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Arranging the funeral

Requirements

The only legal requirements for a funeral are that the death must be registered, you must have a certificate authorising it and it must involve burial or cremation. Although you can start planning the funeral immediately, for instance by choosing a funeral director, you cannot make any firm arrangements until the death has been registered. If the death has been reported to the coroner the funeral may be delayed.

Financial responsibility

The responsibility for paying for the funeral lies with the person making the arrangements; after all, someone who has died cannot enter into a contract. Many funeral directors will require some advance payment to cover disbursements, and some may expect their final bill to be settled reasonably promptly. Funeral expenses have the first priority for payment after any debts of the estate that are secured on assets owned by the deceased, for the very reason that someone else has to take responsibility for them. You should check whether the deceased had a pre-paid funeral plan which will cover the cost of the funeral. Some life insurance policies will pay the undertakers direct and also some banks will be willing to release funds even on accounts that were frozen on death.

Funeral Directors

Most funerals are arranged by commercial funeral directors, but you are entitled to make all the arrangements yourself if you wish. You are free to choose which firm of undertakers you wish to use and do not have to use the firm that has taken away the body of the deceased. The wishes of the deceased may be taken into account when considering whether a burial or a cremation is to take place and the other arrangements for the funeral but it is not a legal requirement to do so. . A funeral director will usually:

  • Move the body of the deceased to the funeral directors’ chapel of rest
  • Arrange transportation elsewhere (including repatriation) if required
  • Insert notices in the newspapers
  • Attend to the deceased prior to the funeral and provide facilities for viewing the body
  • Make the arrangements with the church or crematorium and arrange a suitable date
  • Organise floral tributes and special music requests at the funeral
  • Arrange Order of Service sheets at the funeral
  • Provide the coffin, staff and transportation to the funeral service
  • Arrange catering after the funeral
  • Arrange a headstone (most cemeteries will want you to wait 6 months before placing it)

They will also be willing to undertake other duties such as:

  • Advise on registering the death (although they cannot do this for you) and supply transport
  • Accept charitable donations on your behalf and provide a list of donors
  • Provide a list of people attending the funeral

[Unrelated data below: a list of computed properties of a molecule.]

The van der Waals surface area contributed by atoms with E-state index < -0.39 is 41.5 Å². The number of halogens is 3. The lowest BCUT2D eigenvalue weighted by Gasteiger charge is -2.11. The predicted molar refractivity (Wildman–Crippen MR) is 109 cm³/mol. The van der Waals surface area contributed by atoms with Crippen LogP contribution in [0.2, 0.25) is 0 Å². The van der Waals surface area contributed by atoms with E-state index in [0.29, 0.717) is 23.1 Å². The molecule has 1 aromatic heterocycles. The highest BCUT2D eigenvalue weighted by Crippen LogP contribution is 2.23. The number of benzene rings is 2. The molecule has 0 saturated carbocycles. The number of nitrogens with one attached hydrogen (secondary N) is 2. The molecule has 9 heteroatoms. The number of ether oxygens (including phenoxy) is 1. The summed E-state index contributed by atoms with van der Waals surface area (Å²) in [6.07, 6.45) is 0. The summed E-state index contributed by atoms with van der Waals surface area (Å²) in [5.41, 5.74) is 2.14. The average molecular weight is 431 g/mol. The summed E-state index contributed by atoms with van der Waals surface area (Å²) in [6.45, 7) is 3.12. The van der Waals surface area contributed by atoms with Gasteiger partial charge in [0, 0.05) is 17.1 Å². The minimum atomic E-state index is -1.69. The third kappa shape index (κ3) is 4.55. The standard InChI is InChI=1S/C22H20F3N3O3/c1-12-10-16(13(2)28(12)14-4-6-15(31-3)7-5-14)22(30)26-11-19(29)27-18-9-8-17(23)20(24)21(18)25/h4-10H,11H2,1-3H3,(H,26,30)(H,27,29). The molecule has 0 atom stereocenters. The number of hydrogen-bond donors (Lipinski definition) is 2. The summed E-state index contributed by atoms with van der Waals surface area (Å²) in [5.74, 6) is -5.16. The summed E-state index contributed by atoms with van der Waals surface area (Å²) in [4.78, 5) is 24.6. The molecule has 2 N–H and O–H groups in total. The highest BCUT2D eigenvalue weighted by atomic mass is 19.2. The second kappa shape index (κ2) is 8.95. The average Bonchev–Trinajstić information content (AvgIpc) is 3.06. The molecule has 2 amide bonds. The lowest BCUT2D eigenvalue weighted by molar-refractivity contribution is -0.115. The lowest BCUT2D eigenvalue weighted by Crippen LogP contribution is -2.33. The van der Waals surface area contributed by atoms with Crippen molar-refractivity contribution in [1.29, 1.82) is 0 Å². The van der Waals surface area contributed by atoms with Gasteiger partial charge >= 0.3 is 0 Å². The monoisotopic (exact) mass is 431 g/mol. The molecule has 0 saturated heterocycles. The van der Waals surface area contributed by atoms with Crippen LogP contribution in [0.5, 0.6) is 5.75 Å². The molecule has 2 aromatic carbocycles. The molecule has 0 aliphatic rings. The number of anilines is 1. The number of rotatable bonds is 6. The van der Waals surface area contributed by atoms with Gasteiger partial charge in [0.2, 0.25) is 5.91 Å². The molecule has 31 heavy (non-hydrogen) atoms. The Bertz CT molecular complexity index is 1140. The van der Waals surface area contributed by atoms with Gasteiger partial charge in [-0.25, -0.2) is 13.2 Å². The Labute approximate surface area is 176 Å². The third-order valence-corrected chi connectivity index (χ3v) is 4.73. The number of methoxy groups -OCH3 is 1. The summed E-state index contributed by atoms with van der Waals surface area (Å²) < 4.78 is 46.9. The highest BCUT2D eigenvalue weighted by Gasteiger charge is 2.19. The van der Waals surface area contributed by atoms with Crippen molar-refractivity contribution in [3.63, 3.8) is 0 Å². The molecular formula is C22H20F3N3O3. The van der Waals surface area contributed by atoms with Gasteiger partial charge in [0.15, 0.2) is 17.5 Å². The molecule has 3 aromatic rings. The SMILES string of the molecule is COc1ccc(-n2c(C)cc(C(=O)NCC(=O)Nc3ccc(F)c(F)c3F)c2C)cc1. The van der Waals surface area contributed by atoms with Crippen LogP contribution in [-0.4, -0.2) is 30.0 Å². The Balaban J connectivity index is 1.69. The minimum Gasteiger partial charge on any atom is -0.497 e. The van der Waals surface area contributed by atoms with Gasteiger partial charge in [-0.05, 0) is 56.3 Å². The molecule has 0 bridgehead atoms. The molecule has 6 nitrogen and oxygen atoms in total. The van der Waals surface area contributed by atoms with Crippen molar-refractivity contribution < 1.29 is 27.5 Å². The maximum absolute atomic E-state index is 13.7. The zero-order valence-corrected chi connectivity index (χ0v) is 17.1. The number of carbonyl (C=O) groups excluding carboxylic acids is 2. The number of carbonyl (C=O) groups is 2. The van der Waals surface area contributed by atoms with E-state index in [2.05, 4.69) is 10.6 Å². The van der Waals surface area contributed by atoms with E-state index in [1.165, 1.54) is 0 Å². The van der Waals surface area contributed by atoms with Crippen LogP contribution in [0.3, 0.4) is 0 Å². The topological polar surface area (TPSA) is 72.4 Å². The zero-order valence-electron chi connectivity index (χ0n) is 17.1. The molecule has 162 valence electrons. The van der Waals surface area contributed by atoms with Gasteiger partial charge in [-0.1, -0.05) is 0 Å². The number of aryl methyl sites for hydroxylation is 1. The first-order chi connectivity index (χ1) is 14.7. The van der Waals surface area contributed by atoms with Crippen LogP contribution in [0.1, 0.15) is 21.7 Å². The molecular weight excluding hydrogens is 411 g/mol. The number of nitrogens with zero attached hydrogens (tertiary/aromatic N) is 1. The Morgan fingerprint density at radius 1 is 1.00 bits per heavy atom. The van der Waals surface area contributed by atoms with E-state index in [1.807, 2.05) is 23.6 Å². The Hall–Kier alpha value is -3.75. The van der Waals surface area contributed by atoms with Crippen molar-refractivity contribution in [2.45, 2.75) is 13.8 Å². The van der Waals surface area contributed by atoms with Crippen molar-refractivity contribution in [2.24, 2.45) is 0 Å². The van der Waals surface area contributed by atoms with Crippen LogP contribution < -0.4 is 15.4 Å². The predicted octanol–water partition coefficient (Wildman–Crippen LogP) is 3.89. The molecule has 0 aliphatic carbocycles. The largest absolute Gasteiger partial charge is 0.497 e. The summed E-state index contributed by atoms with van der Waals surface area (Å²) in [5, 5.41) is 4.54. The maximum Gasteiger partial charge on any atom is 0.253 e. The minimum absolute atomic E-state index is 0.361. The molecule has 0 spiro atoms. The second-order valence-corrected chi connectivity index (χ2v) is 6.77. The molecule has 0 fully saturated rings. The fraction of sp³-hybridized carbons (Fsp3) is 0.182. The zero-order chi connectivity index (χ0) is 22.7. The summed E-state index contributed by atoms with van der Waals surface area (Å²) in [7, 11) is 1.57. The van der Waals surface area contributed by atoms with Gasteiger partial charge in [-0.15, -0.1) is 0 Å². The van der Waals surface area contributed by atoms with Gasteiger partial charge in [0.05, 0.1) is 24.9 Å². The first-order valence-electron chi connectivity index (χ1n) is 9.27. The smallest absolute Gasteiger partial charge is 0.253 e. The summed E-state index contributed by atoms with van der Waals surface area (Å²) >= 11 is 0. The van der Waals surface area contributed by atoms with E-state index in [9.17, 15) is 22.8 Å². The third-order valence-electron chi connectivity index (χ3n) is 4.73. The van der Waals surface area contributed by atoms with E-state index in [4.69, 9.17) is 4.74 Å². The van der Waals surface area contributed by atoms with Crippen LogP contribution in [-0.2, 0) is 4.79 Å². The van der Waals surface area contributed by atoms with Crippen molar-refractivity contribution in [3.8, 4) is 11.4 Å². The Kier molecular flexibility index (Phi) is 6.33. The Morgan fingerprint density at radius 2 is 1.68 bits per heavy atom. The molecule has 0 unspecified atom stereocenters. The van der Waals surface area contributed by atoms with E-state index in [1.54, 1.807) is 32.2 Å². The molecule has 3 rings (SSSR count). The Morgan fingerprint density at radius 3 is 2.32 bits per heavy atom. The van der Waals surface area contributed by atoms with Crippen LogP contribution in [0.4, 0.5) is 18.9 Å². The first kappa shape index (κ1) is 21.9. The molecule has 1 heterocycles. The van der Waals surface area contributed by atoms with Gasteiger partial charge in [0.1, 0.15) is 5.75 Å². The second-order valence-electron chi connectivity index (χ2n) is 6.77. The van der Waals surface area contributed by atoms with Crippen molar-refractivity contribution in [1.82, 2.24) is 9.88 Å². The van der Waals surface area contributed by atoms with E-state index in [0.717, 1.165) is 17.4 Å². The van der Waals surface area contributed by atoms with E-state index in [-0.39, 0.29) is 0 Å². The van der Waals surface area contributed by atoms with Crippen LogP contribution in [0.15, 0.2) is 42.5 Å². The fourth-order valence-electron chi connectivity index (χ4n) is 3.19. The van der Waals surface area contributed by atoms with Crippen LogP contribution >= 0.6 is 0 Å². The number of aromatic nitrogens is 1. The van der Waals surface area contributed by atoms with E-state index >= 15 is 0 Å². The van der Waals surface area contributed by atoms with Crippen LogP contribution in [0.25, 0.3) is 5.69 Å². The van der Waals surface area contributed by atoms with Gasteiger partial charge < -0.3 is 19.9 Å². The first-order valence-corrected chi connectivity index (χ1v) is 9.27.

• Supply obituary or Thank You cards
  • Place Thank You notices in local newspapers following the funeral

Remember that at all times the funeral directors are acting on your instructions and should want the funeral to comply with your wishes. The undertaker will normally provide you with a written quotation which should include the disbursements that they will incur and you should make sure that the cost of the funeral is known in advance. Charges can vary widely. Even though it is a difficult time it is a good idea to ask for a written price list before choosing which funeral director to use. Most are members of NAFD (National Association of Funeral Directors) or SAIF (Society of Allied and Independent Funeral Directors). These members are obliged to provide a price list on request. Factors that will significantly affect the cost of the funeral are the choice of coffin, the number of funeral cars that are ordered and the extent of any post funeral wake that is planned to take place. Funeral directors are unregulated and inevitably some will provide a better service than others. A recent report by Which? rated a number of directors very poorly so you may wish to consider recommendations from friends and discussing your requirements with more than one company.

Arranging without a Funeral Director

There are many reasons you might want to make the arrangements yourself. You may feel a sense of duty, you may want to keep costs down or you may want a very personalised funeral. Your local council will have a Bereavement Service who will advise you. If you can find a funeral director willing to provide just the services you want this can make the job easier. For instance, buying a coffin or hiring a hearse can be difficult. You may want the body stored in a chapel of rest or help in lowering the coffin.

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